Theresa Redila-Flores, Bio-Rad Laboratories, 2000 Alfred Nobel Drive, Hercules, CA 94547 USA
The Bradford and Lowry assays are 2 colorimetric assays that are commonly used to quantitate protein concentration. Bio-Rads protein assay (catalog #500-0001), based on the Bradford dye-binding assay (Bradford 1976), measures total protein concentration. The standard assay is used for protein concentrations ranging from 50 g/ml to 1.0 mg/ml. This assay is based on the change of color of Coomassie Brilliant Blue G-250 dye with different protein concentrations, in which the dye binds to basic and aromatic amino acid residues. This assay is measured between 465 and 595 nm. Bio-Rads detergent compatible (DC) protein assay (catalog #500-0111) is similar to the Lowry assay (Lowry et al. 1951), but only requires a 15 min incubation. The reaction between protein and copper in the alkaline solution and the Folin reagent reduced by the copper-treated protein leads to color development. This protein assay is measured between 650 and 750 nm, with protein concentrations ranging from 200 g/ml to 1.0 mg/ml.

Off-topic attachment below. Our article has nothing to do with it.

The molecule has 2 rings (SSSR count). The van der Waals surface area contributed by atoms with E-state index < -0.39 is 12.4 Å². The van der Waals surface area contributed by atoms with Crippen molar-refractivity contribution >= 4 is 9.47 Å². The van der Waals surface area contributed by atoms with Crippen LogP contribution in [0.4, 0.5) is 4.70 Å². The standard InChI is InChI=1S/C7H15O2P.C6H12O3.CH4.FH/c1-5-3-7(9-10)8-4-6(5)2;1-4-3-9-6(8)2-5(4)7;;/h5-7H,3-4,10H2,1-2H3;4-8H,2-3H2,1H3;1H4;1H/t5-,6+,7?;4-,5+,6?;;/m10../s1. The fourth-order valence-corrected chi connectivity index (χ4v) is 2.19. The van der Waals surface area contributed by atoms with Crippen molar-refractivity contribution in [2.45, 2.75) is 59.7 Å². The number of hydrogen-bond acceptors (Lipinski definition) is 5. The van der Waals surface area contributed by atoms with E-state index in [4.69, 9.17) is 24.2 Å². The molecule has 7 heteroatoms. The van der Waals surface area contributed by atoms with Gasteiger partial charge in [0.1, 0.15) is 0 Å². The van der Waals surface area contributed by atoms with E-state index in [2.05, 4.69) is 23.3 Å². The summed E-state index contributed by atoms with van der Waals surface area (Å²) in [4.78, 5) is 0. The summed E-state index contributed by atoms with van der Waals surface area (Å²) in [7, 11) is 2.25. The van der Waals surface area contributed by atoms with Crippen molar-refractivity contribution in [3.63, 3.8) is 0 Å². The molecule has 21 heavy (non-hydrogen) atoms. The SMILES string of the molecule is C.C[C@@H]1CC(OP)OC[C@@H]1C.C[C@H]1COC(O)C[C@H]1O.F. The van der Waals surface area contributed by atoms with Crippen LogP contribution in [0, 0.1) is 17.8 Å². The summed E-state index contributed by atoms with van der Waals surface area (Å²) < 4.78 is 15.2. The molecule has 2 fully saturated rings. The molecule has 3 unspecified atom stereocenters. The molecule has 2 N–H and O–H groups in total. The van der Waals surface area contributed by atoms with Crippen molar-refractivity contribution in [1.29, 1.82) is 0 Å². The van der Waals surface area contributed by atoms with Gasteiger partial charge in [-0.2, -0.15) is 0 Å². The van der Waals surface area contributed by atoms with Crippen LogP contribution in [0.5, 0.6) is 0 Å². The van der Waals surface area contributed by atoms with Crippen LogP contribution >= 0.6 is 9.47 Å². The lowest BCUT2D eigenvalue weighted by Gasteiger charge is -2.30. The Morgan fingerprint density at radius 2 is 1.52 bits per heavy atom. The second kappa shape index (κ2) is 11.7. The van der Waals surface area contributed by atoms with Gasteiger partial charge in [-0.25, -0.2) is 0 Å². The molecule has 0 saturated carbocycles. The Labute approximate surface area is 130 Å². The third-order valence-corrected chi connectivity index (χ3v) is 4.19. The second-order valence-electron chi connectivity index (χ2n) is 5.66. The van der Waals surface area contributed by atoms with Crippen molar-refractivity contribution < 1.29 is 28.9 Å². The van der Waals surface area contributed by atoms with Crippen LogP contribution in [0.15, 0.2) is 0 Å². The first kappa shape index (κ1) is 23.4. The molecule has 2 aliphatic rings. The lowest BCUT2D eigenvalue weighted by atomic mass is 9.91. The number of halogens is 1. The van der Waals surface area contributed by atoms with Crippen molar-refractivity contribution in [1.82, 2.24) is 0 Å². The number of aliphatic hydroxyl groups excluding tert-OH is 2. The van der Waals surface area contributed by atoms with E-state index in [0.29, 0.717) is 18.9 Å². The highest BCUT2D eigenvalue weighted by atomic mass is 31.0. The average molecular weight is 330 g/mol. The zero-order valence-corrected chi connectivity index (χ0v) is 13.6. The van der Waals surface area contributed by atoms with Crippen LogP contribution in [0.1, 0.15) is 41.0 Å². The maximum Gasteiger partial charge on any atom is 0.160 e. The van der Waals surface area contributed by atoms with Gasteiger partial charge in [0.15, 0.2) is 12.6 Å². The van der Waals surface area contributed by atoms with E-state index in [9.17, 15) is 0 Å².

Bradford Method (Bio-Rad Protein Assay) Using Clear 96- and 384-Well Plates
1. Dilute dye reagent with 1 part of dye reagent concentrate and 4 parts of distilled water. Filter through a Whatman #1 filter. The diluted solution is good for about 2 weeks when stored at room temperature.
2. Serially dilute standard bovine IgG protein 1:2, ranging from 31 g/ml to 1.0 mg/ml.
3. Aliquot 10 l of each diluted standard in triplicate into a clear 96-well microplate.
4. Add 200 l of diluted dye reagent. Mix thoroughly using a microplate